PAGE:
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Village Roadshow hits jackpot with Chinese-language films

Its first such release is close to grossing more at China's box office than any other Chinese-made film in history, and its second also did well.

April 02, 2013|By Daniel Miller, Los Angeles Times
  • Stephen Chow (director) and Shu Qi as Miss Duan in "Journey to the West."
Stephen Chow (director) and Shu Qi as Miss Duan in "Journey to the West." (Village Roadshow Pictures…)

Village Roadshow Pictures Asia released its first Chinese-language film with no certainty the modestly budgeted movie would succeed with audiences in the world's most populous country.

But "Journey to the West: Conquering the Demons," a comedic take on a well-known 16th century Chinese fantasy novel, had a February opening-week gross of $93.5 million — the biggest ever in China. It already has made $200.5 million, and it could go on to gross more at China's box office than any other Chinese-made film in history.

That's a strategic success for parent company Village Roadshow Ltd., an Australian media company whose Hollywood division, Village Roadshow Pictures, has made its share of blockbusters and Oscar winners — among them Clint Eastwood's "Mystic River," Steven Soderbergh's "Ocean's" trilogy and Tim Burton's "Charlie and the Chocolate Factory." Its next film is the forthcoming 3-D "The Great Gatsby."

REEL CHINA: Coverage of the film industry in China

Unlike most major movie studios, whose China strategies typically have involved making both Chinese- and English-language co-productions with local partners, Village Roadshow's Beijing-based division makes movies in Mandarin and Cantonese for local audiences. "Journey" appears to have validated the company's strategy of "local language films for the local market."

"It's a defining moment in terms of sticking to our guns," said Greg Basser, chief executive of Village Roadshow Entertainment Group, the holding company that contains the Asia unit.

Village Roadshow said it has a 30% interest in "Journey" but declined to disclose its share of profits from the film, which cost less than $20 million to make.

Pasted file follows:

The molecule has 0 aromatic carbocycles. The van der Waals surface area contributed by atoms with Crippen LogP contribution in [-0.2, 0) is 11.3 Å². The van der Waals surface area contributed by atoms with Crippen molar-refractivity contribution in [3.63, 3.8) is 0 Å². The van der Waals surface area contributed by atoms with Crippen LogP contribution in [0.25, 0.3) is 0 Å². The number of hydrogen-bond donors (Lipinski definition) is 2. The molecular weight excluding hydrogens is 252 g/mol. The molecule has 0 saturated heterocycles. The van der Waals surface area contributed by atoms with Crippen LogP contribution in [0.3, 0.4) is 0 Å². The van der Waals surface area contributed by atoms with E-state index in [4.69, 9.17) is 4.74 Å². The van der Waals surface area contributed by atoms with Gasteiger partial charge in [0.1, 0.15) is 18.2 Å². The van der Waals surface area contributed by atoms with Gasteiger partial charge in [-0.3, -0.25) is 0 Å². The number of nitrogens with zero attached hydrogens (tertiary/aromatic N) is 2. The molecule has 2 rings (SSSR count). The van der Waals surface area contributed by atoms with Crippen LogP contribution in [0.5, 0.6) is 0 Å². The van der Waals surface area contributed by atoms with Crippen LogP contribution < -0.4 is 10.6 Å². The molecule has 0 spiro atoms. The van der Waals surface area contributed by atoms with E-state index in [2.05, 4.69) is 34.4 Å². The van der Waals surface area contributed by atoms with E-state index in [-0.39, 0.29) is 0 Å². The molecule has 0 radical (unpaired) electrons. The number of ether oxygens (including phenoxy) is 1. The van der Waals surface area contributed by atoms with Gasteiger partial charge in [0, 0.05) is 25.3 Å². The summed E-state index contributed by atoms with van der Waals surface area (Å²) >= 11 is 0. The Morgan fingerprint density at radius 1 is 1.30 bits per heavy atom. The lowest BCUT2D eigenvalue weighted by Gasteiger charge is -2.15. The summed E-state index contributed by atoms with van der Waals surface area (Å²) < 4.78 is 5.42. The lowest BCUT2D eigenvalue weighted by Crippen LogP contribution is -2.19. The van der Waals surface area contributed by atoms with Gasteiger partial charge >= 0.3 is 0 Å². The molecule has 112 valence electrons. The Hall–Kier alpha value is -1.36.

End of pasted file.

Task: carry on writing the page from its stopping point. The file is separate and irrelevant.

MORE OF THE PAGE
Two days after "Journey" unfurled, the company released the romance film "Say Yes!," an adaptation of a 1991 Chinese television drama that took in $7.5 million on Valentine's Day alone, en route to a total gross of $32 million.

That one-two punch for Village Roadshow's Asia division, formed in 2011, has gotten notice in Hollywood. Some observers are openly cheering the company's success.

"All of Hollywood is rooting for Roadshow to show us the way," said Resolution talent agent David Unger, who recently signed Michelle Yeoh, star of "Crouching Tiger, Hidden Dragon," the most successful Chinese-American co-production of all time. "They have certainly invested a lot of time and resources."

Village Roadshow Ltd. has long done business in Asia. It distributed Bruce Lee movies in Australia and New Zealand in the 1970s — the beginning of a relationship with Hong Kong film mogul Raymond Chow's Golden Harvest production company.

In 1988, Village Roadshow struck a deal with Chow to develop multiplexes in Asia. In the mid-1990s, they opened China's first multiplex. Roughly three years ago, when the Chinese market was gaining momentum, Village Roadshow started considering the possibility of making movies in China — Chinese movies.

PHOTOS: U.S.-China box office comparisons

"We saw that there were good stories, great culture and great storytellers, and we realized that's where the opportunity was, to work with filmmakers there," Basser said.

"Journey" and "Say Yes!" were both co-productions with Chinese companies. "Journey," written and directed by star Chinese filmmaker Stephen Chow, was financed and co-produced by the filmmaker's Bingo Movie Development, along with Chinavision Media Group and Edko Films. Huayi Bros. Media distributed the project in China. Village Roadshow co-produced "Say Yes!" with New Classics Media, Fuji Television Network and Asia Times Cultural Media.

Co-production is a key way for U.S. companies to tap China's growing appetite for movies. Projects made with a local partner are not subject to import restrictions, and stateside partners are allowed to take a greater percentage of box-office receipts.

But Stanley Rosen, a Chinese film expert and USC political science professor, said that often Chinese and American companies that come together on a film don't see eye to eye.

"The Chinese side wants success outside of China. The American side wants success inside China," he said. "It's like trying to please two masters."

Village Roadshow Pictures Asia CEO Ellen Eliasoph said that in the past some co-productions didn't connect with audiences because Chinese filmmaking in the 1990s and early 2000s was still in the process of modernizing.

"During that time it was more of a petri dish, trying to figure out what would work," said Eliasoph, formerly managing director of Warner Bros. Pictures China.

Chinese media mogul Bruno Wu said there are notable hurdles to making movies in China. They include censorship and "the lack of production professionals from all levels, or the 'craftsmen,' who could work with a Western crew," Wu said in an email.

REEL CHINA: Coverage of the film industry in China

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